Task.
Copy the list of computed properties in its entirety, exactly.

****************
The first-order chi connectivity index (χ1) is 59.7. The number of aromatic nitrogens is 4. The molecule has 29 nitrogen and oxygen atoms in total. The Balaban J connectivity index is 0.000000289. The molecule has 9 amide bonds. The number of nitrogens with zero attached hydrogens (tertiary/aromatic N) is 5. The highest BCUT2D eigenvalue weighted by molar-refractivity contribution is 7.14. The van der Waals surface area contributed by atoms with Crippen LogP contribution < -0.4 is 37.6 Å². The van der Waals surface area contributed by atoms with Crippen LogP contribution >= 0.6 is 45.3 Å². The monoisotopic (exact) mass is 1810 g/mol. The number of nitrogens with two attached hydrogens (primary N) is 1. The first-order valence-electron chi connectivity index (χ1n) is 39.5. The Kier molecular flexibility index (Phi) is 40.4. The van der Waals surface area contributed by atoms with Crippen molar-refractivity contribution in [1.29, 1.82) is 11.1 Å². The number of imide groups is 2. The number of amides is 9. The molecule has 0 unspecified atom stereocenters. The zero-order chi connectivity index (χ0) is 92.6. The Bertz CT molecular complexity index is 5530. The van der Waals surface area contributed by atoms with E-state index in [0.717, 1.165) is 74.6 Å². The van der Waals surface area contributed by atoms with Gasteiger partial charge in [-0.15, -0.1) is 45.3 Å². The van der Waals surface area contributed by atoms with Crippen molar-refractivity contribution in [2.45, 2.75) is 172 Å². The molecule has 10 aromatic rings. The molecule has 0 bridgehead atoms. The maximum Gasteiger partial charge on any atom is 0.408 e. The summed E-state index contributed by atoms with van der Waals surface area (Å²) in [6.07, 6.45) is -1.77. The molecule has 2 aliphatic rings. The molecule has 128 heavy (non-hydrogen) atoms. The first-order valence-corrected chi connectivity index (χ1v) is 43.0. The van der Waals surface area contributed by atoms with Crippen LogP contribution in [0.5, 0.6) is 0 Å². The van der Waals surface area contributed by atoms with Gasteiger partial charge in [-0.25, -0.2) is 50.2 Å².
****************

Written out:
The first-order chi connectivity index (χ1) is 59.7. The number of aromatic nitrogens is 4. The molecule has 29 nitrogen and oxygen atoms in total. The Balaban J connectivity index is 0.000000289. The molecule has 9 amide bonds. The number of nitrogens with zero attached hydrogens (tertiary/aromatic N) is 5. The highest BCUT2D eigenvalue weighted by molar-refractivity contribution is 7.14. The van der Waals surface area contributed by atoms with Crippen LogP contribution < -0.4 is 37.6 Å². The van der Waals surface area contributed by atoms with Crippen LogP contribution >= 0.6 is 45.3 Å². The monoisotopic (exact) mass is 1810 g/mol. The number of nitrogens with two attached hydrogens (primary N) is 1. The first-order valence-electron chi connectivity index (χ1n) is 39.5. The Kier molecular flexibility index (Phi) is 40.4. The van der Waals surface area contributed by atoms with Crippen molar-refractivity contribution in [1.29, 1.82) is 11.1 Å². The number of imide groups is 2. The number of amides is 9. The molecule has 0 unspecified atom stereocenters. The zero-order chi connectivity index (χ0) is 92.6. The Bertz CT molecular complexity index is 5530. The van der Waals surface area contributed by atoms with E-state index in [0.717, 1.165) is 74.6 Å². The van der Waals surface area contributed by atoms with Gasteiger partial charge in [-0.15, -0.1) is 45.3 Å². The van der Waals surface area contributed by atoms with Crippen molar-refractivity contribution in [2.45, 2.75) is 172 Å². The molecule has 10 aromatic rings. The molecule has 0 bridgehead atoms. The maximum Gasteiger partial charge on any atom is 0.408 e. The summed E-state index contributed by atoms with van der Waals surface area (Å²) in [6.07, 6.45) is -1.77. The molecule has 2 aliphatic rings. The molecule has 128 heavy (non-hydrogen) atoms. The first-order valence-corrected chi connectivity index (χ1v) is 43.0. The van der Waals surface area contributed by atoms with Crippen LogP contribution in [0.5, 0.6) is 0 Å². The van der Waals surface area contributed by atoms with Gasteiger partial charge in [-0.25, -0.2) is 50.2 Å².